Have a look at this article, and maybe look for the things in our lives that are going great!

Quick question with long lasting consequences

Everyone’s talking about personalised learning. It’s one of the real reasons I love being a digital consultant for teachers and schools: it’s the technology we have now that enables this to happen on a manageable scale. And students are the winners!

One aspect of personalised learning that I think get’s overlooked (we’re often catering for style, timing, pace, age etc) is tailoring our programmes towards passions, interests and strengths. Here’s a question…

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Did you know it’s a myth that Einstein was a failure at school? He was actually a great student, from many accounts, with obvious strengths in Mathematics and the Sciences.

At the age of 12 he was studying Calculus, which at that time wasn’t normal until students were 15. He showed obvious strengths in this area. It would seem that, in 1881, his school system was flexible enough to cater for his strengths.

Interesting.

STEM Elements

Screen Shot 2017-03-17 at 7.06.59 AM.pngOne of our most popular regional events is the “STEM and Digital Technologies” workshop we offer. Teachers have a day to explore both the pedagogy of STEM and get hands on with a range of technologies, from Sphero SPRK+, to low tech gear like popsical sticks and ping pong balls! You can see a Twitter moment here which gives you a small window into the action!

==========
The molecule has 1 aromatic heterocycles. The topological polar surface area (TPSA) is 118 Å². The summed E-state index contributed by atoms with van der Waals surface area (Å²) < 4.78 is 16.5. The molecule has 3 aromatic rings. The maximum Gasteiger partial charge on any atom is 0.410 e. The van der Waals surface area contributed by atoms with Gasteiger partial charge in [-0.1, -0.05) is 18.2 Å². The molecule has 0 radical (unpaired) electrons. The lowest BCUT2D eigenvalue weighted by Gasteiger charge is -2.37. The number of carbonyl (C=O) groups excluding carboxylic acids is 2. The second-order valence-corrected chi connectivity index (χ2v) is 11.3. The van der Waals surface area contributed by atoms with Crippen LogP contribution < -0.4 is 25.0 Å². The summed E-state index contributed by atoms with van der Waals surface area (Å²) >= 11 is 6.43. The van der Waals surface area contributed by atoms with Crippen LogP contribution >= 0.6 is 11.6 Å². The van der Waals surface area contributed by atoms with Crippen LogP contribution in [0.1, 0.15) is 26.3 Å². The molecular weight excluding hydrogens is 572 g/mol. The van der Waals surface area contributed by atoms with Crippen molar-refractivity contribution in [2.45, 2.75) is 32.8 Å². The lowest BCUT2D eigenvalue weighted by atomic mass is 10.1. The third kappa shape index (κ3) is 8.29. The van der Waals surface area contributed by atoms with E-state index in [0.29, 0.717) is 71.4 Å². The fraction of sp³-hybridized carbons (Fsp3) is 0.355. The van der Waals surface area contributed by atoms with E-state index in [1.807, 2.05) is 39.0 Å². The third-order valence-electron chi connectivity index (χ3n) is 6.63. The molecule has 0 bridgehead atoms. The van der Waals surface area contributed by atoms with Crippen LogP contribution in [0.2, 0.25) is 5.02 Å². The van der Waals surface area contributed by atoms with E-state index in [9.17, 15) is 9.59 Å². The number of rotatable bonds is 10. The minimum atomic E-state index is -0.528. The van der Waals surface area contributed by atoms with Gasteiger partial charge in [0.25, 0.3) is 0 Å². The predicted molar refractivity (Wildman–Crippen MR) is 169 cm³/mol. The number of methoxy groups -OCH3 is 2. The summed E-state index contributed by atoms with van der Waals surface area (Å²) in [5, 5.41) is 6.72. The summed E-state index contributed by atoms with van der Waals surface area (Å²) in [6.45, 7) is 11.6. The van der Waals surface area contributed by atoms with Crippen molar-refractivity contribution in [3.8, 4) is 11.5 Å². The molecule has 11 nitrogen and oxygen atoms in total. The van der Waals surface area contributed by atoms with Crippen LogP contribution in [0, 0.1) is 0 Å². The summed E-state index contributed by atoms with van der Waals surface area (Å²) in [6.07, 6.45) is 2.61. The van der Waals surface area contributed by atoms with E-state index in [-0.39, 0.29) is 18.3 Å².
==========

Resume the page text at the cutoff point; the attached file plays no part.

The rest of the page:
This week I’ve been updating some of the material we share on the day and I’ve adjusted this graphic of the ‘STEM Elements’, based on based on the book, “STEM Lesson Essentials, Grades 3-8” by Jo Anne Vasquez, Cary Sneider, Michael Comer. STEM ELEMENTS (1)

 

These elements are a great way to make the important aspects of STEM stand out for teachers and I also encourage them to use these four elements as a planning guide when they’re preparing to engage students in STEM. When we have an empty box it forces us to fill it in! It’s a helpful way to help us engrain this thinking when we are starting out and a good technique to foster new pedagogies into our school culture.

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Here are some images from the workshop ran last Wednesday. If you’d like to host a regional STEM event at your school, or have me work exclusively with your staff, contact me here on Twitter or use the contact widget on this page.

 

Being ‘Tech Multi-Lingual’